A long-time collaborator and owner of an 8,500-head feedlot and farm and the director of the Wyoming Department of Agriculture (WDA) are Outstanding Alumni Award recipients from the College of Agriculture and Natural Resources.
A Gillette rancher who many have tapped for his expertise is being recognized with the Legacy Award for his giving to the college and university, and the Wyoming Wool Growers Association was named the college’s Outstanding Research Partner Award recipient.
They will be recognized during Ag Appreciation Weekend Sept. 16-17 in Laramie.
William Gross graduated from the college in 1961 with an animal science degree and eventually doubled his family’s cow-calf stocker operation to 8,500 head near Pine Bluffs. The family also has irrigated and dryland crop ground.
“Bill has utilized the formal education he received at UW to build an outstanding farming and ranching operation,” said nominator Paul Lowham of Jackson. “He has grown it financially and has included family members, who will ensure its sustainability.”
Rawlins native Douglas Miyamoto earned his BS (1996) and MS (2001) in rangeland ecology and watershed management. From 1999 to 2014, he served in multiple capacities with the Natural Resources Conservation Service before Gov. Matt Mead appointed him WDA director.
The College of Agriculture and Natural Resources Dean’s Advisory Board is one of many boards and commissions on which Miyamoto serves at state and federal levels.
“It is without question Doug has distinguished himself in his professional life and put his degrees to good use,” wrote nominator John Tanaka, associate director of the Wyoming Agricultural Experiment Station.
Long-time legislator John Hines turned around his self-described early lackluster performance managing a ranch and has grown his Gillette-area operation into one that attracts many people seeking his expertise.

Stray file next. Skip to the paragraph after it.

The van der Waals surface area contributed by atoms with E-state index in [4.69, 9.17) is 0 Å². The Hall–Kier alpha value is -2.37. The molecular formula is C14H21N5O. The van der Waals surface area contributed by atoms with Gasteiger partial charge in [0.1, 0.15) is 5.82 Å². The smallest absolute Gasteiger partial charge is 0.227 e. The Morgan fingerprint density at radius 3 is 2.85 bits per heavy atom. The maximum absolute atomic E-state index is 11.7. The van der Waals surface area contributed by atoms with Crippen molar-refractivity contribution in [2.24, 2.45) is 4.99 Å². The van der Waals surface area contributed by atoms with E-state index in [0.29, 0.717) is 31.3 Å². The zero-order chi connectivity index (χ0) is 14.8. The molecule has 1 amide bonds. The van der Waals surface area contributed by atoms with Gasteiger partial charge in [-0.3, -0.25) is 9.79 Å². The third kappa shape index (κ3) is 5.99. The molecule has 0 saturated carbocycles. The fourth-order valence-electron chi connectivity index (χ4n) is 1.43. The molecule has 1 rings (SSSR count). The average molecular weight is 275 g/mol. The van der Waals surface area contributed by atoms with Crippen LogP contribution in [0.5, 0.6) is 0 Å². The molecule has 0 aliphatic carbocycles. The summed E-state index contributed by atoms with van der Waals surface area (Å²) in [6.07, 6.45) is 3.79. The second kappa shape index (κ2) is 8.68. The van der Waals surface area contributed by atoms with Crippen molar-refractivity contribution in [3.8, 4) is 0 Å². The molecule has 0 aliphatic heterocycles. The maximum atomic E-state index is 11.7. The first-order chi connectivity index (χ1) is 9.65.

Hines used the endowment gift matching funds program at UW to create the Hines Family Scholarship in 2005. Hines was appointed to serve by then-Gov. Dave Freudenthal on the first Wyoming Brucellosis Coordination Team. He’s made donations to the UW veterinary diagnostic laboratory to help purchase diagnostic equipment, and his charitable gift fund benefits the Wildlife-Livestock Health Program and UW athletics.
Members of the Wyoming Wool Growers Board of Directors include, from left, Vance Broadbent, executive director Amy Hendrickson, Jim Dona, Kay Neves, Lisa Keeler, Peter John Camino, Regan Smith, John Marton, and Bob Harlan.
The Wyoming Wool Growers Association, which has collaborated with the college in ram tests since 1961, is the Outstanding Research Partner Award recipient. The association partners with the Mountain States Lamb Cooperative to conduct a black face ram sire test and a white face ram sire test with UW. Both are at the Laramie Research and Extension Center. Fleece characteristics are measured and combined with gain data to create an overall index.
There are nine active sheep-related research projects in the College of Agriculture and Natural Resources, in addition to the annual black face and white face ram sire tests.
The annual Ag Day Barbecue, which benefits agricultural student organizations, is 11 a.m.-1:30 p.m. Saturday in the southwest corner of the Indoor Practice Facility prior to the University of Wyoming-UC Davis football game.